Colorado ranchers and farmers are plenty pissed with Polis for vetoing legislation that would manage the impending wolf introduction with protections for livestock and dogs.
But now the buffet table is open and beef is what’s for dinner when the predators are turned loose in the tourist area high country, just in time for Christmas.
The bill would have given livestock owners the tools they needed to protect animals against attacks by designating the wolves as an experimental population, as opposed to an endangered species listing that humans are forbidden from harassing.
“By establishing clear guidelines for managing wolf populations, the bill would have ensured that our livestock and property are protected while preserving the ecological balance of our state,” Colorado Cattlemen’s Association President Philip Anderson said in a statement posted to their Facebook page.
“Unfortunately, Governor Polis’ choice to veto this bill will ultimately harm Colorado’s agriculture community and eliminate needed assurance for producers,” Anderson said.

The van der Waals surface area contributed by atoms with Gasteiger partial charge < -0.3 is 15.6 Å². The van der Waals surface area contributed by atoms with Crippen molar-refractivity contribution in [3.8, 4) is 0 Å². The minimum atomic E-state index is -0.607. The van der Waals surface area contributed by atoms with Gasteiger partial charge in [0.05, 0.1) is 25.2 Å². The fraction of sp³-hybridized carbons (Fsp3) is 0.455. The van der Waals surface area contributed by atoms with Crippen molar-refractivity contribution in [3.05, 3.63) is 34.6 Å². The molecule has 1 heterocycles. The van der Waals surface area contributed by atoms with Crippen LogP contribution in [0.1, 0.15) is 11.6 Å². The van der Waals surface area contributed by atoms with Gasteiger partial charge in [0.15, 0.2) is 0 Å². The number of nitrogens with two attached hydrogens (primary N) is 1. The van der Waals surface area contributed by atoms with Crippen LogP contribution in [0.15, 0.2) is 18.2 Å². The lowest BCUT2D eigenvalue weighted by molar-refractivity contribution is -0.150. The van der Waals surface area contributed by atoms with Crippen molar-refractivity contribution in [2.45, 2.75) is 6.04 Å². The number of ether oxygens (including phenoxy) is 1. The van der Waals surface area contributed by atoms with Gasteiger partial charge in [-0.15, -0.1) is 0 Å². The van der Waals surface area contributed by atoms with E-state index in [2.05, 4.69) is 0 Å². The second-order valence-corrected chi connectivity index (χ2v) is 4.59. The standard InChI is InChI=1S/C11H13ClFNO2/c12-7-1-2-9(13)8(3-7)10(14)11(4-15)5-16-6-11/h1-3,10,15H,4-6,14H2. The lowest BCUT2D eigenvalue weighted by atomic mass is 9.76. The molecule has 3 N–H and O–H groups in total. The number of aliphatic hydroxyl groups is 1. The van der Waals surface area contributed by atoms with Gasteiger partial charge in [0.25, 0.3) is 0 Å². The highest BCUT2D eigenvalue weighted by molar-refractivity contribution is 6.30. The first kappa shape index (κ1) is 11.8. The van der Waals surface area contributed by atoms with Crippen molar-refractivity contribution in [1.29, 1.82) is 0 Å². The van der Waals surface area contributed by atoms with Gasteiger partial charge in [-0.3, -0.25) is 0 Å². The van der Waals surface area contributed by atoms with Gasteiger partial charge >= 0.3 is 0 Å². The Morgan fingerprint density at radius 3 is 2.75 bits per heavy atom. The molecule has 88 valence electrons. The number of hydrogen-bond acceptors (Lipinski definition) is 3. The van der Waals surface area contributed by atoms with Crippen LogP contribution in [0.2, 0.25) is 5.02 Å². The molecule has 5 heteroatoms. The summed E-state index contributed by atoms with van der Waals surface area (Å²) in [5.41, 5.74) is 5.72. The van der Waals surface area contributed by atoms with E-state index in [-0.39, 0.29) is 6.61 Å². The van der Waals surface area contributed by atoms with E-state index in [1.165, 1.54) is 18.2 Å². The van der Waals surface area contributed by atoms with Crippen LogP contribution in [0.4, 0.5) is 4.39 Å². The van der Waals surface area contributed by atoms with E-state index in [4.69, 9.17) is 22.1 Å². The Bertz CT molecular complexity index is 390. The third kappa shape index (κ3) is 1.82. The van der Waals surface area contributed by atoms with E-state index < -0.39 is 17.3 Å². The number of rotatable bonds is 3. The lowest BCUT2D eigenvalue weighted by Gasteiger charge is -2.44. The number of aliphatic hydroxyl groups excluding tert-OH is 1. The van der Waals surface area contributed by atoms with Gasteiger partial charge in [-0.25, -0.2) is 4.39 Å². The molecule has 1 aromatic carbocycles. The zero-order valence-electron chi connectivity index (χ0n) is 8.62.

The Colorado Farm Bureau also issued a statement rebuking the governor’s veto.
“The governor’s disregard for those living in western Colorado and his direct rebuke of the legislature’s will is not how we protect ranchers and their livestock nor is it how to ensure successful wolf reintroduction,” said Carlyle Currier, farm bureau president.
Gaslighting via his veto letter, Gov. Polis said the bill would have somehow impeded with the feds’ listing of the wolves as experimental, which is just total bunk.
Polis insinuated the bipartisan bill somehow dishonored the will of the voters, which we’re fairly sure was not to leave livestock and dogs defenseless against wolf attacks.
But if the feds don’t get the rule passed redesignating wolves before the predators are relocated to the state in December, there will be consequences, and Polis will be to blame.